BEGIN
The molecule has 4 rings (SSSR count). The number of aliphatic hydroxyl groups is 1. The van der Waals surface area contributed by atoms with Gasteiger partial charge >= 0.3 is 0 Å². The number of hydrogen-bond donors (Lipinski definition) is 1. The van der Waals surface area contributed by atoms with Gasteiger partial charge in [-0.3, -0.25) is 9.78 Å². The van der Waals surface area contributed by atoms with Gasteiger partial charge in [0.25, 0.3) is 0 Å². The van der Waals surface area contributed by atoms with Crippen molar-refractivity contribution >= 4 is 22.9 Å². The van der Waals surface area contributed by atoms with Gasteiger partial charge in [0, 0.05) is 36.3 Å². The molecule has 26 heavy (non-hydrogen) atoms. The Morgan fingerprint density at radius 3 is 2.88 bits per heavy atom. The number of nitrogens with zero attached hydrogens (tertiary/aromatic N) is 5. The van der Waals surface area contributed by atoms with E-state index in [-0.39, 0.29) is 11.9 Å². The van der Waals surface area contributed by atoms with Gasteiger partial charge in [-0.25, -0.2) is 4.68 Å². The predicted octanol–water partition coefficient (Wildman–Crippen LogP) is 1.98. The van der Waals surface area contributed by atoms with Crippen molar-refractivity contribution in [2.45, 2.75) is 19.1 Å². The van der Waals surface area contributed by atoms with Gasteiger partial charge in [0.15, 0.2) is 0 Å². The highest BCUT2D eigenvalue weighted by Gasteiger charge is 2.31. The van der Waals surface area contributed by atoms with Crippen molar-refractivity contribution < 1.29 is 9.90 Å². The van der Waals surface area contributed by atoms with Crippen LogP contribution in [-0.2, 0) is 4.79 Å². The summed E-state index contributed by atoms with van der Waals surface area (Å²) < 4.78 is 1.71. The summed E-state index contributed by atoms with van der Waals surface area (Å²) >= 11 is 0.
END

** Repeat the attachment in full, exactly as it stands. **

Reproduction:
The molecule has 4 rings (SSSR count). The number of aliphatic hydroxyl groups is 1. The van der Waals surface area contributed by atoms with Gasteiger partial charge >= 0.3 is 0 Å². The number of hydrogen-bond donors (Lipinski definition) is 1. The van der Waals surface area contributed by atoms with Gasteiger partial charge in [-0.3, -0.25) is 9.78 Å². The van der Waals surface area contributed by atoms with Gasteiger partial charge in [0.25, 0.3) is 0 Å². The van der Waals surface area contributed by atoms with Crippen molar-refractivity contribution >= 4 is 22.9 Å². The van der Waals surface area contributed by atoms with Gasteiger partial charge in [0, 0.05) is 36.3 Å². The molecule has 26 heavy (non-hydrogen) atoms. The Morgan fingerprint density at radius 3 is 2.88 bits per heavy atom. The number of nitrogens with zero attached hydrogens (tertiary/aromatic N) is 5. The van der Waals surface area contributed by atoms with E-state index in [-0.39, 0.29) is 11.9 Å². The van der Waals surface area contributed by atoms with Gasteiger partial charge in [-0.25, -0.2) is 4.68 Å². The predicted octanol–water partition coefficient (Wildman–Crippen LogP) is 1.98. The van der Waals surface area contributed by atoms with Crippen molar-refractivity contribution in [2.45, 2.75) is 19.1 Å². The van der Waals surface area contributed by atoms with Gasteiger partial charge in [0.15, 0.2) is 0 Å². The highest BCUT2D eigenvalue weighted by Gasteiger charge is 2.31. The van der Waals surface area contributed by atoms with Crippen molar-refractivity contribution < 1.29 is 9.90 Å². The van der Waals surface area contributed by atoms with Crippen LogP contribution in [-0.2, 0) is 4.79 Å². The summed E-state index contributed by atoms with van der Waals surface area (Å²) < 4.78 is 1.71. The summed E-state index contributed by atoms with van der Waals surface area (Å²) >= 11 is 0.